Debra Kain | EurekAlert!
Further information:
http://www.ucsd.edu

More articles from Health and Medicine:

nachricht Collagen nanofibrils in mammalian tissues get stronger with exercise
14.12.2018 | University of Illinois College of Engineering

nachricht New discoveries predict ability to forecast dementia from single molecule
12.12.2018 | UT Southwestern Medical Center

All articles from Health and Medicine >>>

The most recent press releases about innovation >>>

Die letzten 5 Focus-News des innovations-reports im Überblick:

Im Focus: Data use draining your battery? Tiny device to speed up memory while also saving power

The more objects we make "smart," from watches to entire buildings, the greater the need for these devices to store and retrieve massive amounts of data quickly without consuming too much power.

Millions of new memory cells could be part of a computer chip and provide that speed and energy savings, thanks to the discovery of a previously unobserved...

Im Focus: An energy-efficient way to stay warm: Sew high-tech heating patches to your clothes

Personal patches could reduce energy waste in buildings, Rutgers-led study says

What if, instead of turning up the thermostat, you could warm up with high-tech, flexible patches sewn into your clothes - while significantly reducing your...

Im Focus: Lethal combination: Drug cocktail turns off the juice to cancer cells

A widely used diabetes medication combined with an antihypertensive drug specifically inhibits tumor growth – this was discovered by researchers from the University of Basel’s Biozentrum two years ago. In a follow-up study, recently published in “Cell Reports”, the scientists report that this drug cocktail induces cancer cell death by switching off their energy supply.

The widely used anti-diabetes drug metformin not only reduces blood sugar but also has an anti-cancer effect. However, the metformin dose commonly used in the...

Im Focus: New Foldable Drone Flies through Narrow Holes in Rescue Missions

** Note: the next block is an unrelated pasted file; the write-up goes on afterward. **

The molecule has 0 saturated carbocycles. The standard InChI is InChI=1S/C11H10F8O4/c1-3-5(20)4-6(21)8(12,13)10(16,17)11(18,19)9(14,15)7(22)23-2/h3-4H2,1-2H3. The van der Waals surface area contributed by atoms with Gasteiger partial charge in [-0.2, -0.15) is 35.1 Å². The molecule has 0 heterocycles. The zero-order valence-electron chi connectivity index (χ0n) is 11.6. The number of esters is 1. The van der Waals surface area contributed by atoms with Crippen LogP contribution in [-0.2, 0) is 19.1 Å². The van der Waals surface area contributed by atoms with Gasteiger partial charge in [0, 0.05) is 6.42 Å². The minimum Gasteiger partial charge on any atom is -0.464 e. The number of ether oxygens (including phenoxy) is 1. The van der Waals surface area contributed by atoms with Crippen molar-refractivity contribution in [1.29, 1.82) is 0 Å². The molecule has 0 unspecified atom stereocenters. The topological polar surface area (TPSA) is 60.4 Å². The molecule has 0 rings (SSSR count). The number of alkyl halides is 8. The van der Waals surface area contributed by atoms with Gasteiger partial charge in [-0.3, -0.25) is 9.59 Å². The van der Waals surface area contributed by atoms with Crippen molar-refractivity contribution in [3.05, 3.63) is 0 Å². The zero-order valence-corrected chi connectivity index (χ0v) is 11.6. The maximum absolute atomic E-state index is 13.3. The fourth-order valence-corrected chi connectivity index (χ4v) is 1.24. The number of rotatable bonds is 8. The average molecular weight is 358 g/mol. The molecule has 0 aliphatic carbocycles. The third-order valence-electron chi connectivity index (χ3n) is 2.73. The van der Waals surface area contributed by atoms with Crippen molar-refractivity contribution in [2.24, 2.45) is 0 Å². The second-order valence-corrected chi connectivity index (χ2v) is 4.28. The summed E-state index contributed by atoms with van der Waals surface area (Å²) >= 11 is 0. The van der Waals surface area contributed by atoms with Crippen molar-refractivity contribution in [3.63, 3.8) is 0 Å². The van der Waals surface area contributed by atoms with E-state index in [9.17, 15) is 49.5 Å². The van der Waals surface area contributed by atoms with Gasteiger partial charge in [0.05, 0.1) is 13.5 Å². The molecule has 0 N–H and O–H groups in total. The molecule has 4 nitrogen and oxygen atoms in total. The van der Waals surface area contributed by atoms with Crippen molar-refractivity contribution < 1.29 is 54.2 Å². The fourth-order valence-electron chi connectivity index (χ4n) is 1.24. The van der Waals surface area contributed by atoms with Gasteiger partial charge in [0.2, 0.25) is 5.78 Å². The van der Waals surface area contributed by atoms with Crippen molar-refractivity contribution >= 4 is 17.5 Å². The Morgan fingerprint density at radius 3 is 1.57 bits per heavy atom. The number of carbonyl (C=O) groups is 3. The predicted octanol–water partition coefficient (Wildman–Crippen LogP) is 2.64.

A research team from the University of Zurich has developed a new drone that can retract its propeller arms in flight and make itself small to fit through narrow gaps and holes. This is particularly useful when searching for victims of natural disasters.

Inspecting a damaged building after an earthquake or during a fire is exactly the kind of job that human rescuers would like drones to do for them. A flying...

Im Focus: Topological material switched off and on for the first time

Key advance for future topological transistors

Over the last decade, there has been much excitement about the discovery, recognised by the Nobel Prize in Physics only two years ago, that there are two types...

All Focus news of the innovation-report >>>

Anzeige

Anzeige

VideoLinks
Industry & Economy
Event News

ICTM Conference 2019: Digitization emerges as an engineering trend for turbomachinery construction

12.12.2018 | Event News

New Plastics Economy Investor Forum - Meeting Point for Innovations

10.12.2018 | Event News

EGU 2019 meeting: Media registration now open

06.12.2018 | Event News

 
Latest News

Data use draining your battery? Tiny device to speed up memory while also saving power

14.12.2018 | Power and Electrical Engineering

Tangled magnetic fields power cosmic particle accelerators

14.12.2018 | Physics and Astronomy

In search of missing worlds, Hubble finds a fast evaporating exoplanet

14.12.2018 | Physics and Astronomy

VideoLinks
Science & Research
Overview of more VideoLinks >>>